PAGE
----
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Clay Art

Dolls, Toys & Votive Pottery

The pottery traditions of Bengal have a distinctive history and style, originating in the ancient history of the region. Starting from the Chalcolithic period and continuing up to the Mughal period, archaeological evidences have pointed to the existence of a rich tradition of craftsmanship in this region.

For centuries, traditional rural potters in Bengal, the Kumbhakars, have catered to popular domestic and religious needs. Using their hands, the potter’s wheel or moulds, the potters created clay utensils of different shapes and sizes, ceremonial pottery, tiles, votive figurines, dolls and toys. Their art has primarily been an expression of the folk culture of the region.



Dolls, Toys & Votive Pottery

The pottery traditions of Bengal have a distinctive history and style, originating in the ancient history of the region. Starting from the Chalcolithic period and continuing up to the Mughal period, archaeological evidences have pointed to the existence of a rich tradition of craftsmanship in this region.

For centuries, traditional rural potters in Bengal, the Kumbhakars, have catered to popular domestic and religious needs. Using their hands, the potter’s wheel or moulds, the potters created clay utensils of different shapes and sizes, ceremonial pottery, tiles, votive figurines, dolls and toys. Their art has primarily been an expression of the folk culture of the region.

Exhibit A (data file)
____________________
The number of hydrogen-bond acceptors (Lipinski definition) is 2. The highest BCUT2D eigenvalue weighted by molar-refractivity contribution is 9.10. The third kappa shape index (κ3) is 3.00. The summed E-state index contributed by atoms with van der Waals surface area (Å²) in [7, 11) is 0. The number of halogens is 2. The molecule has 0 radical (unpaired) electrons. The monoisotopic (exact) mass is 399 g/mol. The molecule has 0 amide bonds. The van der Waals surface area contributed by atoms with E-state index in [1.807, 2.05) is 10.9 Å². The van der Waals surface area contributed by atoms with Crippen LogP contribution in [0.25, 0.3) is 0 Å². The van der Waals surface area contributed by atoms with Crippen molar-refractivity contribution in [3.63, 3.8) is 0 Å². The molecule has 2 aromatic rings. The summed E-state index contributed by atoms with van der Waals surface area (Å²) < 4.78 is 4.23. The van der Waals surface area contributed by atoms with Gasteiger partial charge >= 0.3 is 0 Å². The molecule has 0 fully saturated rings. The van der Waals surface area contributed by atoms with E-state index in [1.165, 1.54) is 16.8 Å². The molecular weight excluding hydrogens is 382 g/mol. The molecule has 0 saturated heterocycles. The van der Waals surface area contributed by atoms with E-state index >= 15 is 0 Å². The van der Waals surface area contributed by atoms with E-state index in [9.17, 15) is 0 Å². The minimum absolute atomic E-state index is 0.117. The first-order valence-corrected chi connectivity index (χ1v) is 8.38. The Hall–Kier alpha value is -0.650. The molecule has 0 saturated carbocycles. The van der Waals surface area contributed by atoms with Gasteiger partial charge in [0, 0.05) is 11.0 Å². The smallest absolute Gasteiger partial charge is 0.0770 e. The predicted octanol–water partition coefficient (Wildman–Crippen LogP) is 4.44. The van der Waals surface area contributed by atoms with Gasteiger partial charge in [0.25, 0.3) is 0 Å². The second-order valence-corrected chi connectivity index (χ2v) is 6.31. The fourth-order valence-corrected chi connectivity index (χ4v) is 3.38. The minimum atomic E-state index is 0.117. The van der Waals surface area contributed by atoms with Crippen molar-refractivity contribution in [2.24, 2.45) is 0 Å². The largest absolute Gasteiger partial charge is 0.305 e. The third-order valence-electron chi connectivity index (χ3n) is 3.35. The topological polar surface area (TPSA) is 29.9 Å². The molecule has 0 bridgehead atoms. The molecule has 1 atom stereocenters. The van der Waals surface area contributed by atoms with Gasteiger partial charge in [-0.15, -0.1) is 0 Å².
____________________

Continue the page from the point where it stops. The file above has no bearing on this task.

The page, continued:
However, given the rich pantheon of deities within and outside the Hindu faith, it is its religious association that has played a far greater role for Bengal clay art than its domestic and utilitarian function, especially since the 18th century. Colonial rule and therefore European influence along with the patronage of the landed aristocracy in Bengal with a new taste for arts, the beginning of community worship etc. brought about changes in the pattern of goods produced by the potters. Thus, along with the production of traditional items, manufacture of clay models, clay images of popular deities for worship and clay sculptures by some of the clay-modellers flourished. This aspect of clay art along with the prolific production of ceremonial pottery for ritual worship continues to prevail to this day. (While it is mostly the potters, normally engaged in the making of ordinary clay items, who also make idols, not all potters are idol makers. And not all idol makers are potters. Among the castes who are engaged in idol making and clay modelling from unfired clay are the Sutradhars.)